16. The new electronic media make possible and necessary a new kind of fe/male labour activist, reaching out beyond the enterprise and the union office, listening to, linking waged-workers up with, and empowering, the increasing number of ‘foreign’, ‘marginal’ and other ‘a-typical’ workers;

17. The form taken by contemporary democratic international movements – networked, flexible, media-oriented and communication-sensitive – suggests the future model for an effective international labour movement in the age of globalisation;

18. The notion that international electronic networking is the inevitable province of the rich and privileged, or has to be diffused from the rich, advanced, developed countries/unions/people, to the poor, marginal and powerless ones is questioned by certain Third World experiences, emancipatory movements and even technological developments;

19. The desirability of the networked electronic union appears to be required by the nature of labour in the information industries but is today possible and even necessary for all working people, and for any effective international solidarity;

20. The potential of the electronic media is not so much their capacity to ‘mobilise’ working people within and for the old labour institutions, but to make them ‘more mobile’ under and against a globalised and networked capitalism more generally;

21. There must be a dialectical interplay, in a new international labour movement, between the politics of cyberspace and the politics of place, inspired by a meaningful understanding of solidarity;

22. Globalisation, computerisation and informatisation make it possible and necessary for the international labour movement to rethink ‘work’ and the wage-labour relationship in terms, for example, of locally-relevant, ecologically-friendly, cooperatively-controlled but high-tech production;

23. Development of a networked labour internationalism requires political action by the labour movement – in partnership with civil society – in/against the institutions/arenas in which control is exercised over the technology, access to and the content of electronic media and cyberspace;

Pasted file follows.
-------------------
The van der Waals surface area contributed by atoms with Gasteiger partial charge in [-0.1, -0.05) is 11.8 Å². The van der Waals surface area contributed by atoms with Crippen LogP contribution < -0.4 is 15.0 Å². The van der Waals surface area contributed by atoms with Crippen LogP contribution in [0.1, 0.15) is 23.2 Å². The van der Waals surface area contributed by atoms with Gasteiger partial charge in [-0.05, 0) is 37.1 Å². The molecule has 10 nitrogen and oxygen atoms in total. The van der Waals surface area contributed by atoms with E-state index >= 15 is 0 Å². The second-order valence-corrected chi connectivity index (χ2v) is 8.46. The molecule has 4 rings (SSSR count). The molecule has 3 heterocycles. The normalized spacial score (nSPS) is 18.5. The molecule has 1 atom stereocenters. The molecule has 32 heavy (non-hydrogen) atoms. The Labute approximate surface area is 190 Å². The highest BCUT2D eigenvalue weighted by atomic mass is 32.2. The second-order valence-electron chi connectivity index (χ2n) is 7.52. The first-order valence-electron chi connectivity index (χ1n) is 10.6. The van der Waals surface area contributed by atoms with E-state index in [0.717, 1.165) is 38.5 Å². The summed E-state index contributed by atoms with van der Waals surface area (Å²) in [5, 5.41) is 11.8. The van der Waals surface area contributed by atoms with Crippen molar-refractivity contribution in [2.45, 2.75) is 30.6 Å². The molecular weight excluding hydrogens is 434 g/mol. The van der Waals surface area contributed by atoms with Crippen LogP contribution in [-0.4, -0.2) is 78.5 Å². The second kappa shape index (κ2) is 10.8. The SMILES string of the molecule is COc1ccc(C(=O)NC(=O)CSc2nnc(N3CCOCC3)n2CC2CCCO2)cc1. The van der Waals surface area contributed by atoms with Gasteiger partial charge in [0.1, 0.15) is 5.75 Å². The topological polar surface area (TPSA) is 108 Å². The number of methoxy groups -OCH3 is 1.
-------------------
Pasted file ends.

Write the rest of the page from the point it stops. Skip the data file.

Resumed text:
24. An understanding of the international labour movement in network terms can break down the traditional division of labour within the movement, between the categories of ‘thinkers’ and ‘doers’;

25. Those who consider that the future of the labour movement lies in networking are going to have to meet the widespread feeling, within and around the movement, that – unlike other social movements – labour needs its institutions and that this need is justified;

26. The development of networking within the international labour movement would be stimulated by the production and circulation of a declaration or discussion document, expressed in language accessible to not only the computer savvy but also internationalist activists beyond.

Source

* Article: Alternative labour communication by computer after two decades. Peter Waterman (Interface Volume 2 Issue2, pp. 241-269).

URL = http://interfacejournal.nuim.ie/wordpress/wp-content/uploads/2010/12/Interface-2-2-pp.241-269-Waterman.pdf

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2 thoughts on “26 propositions on networking, labour and solidarity under/against/beyond a globalised and informatised capitalism (P. Waterman)

  1. Pingback: 26 propositions on networking, labour and solidarity under/against/beyond a globalised and informatised capitalism (P. Waterman) | Social Network Unionism | Mapping Social Network Unionism Worldwide | Scoop.it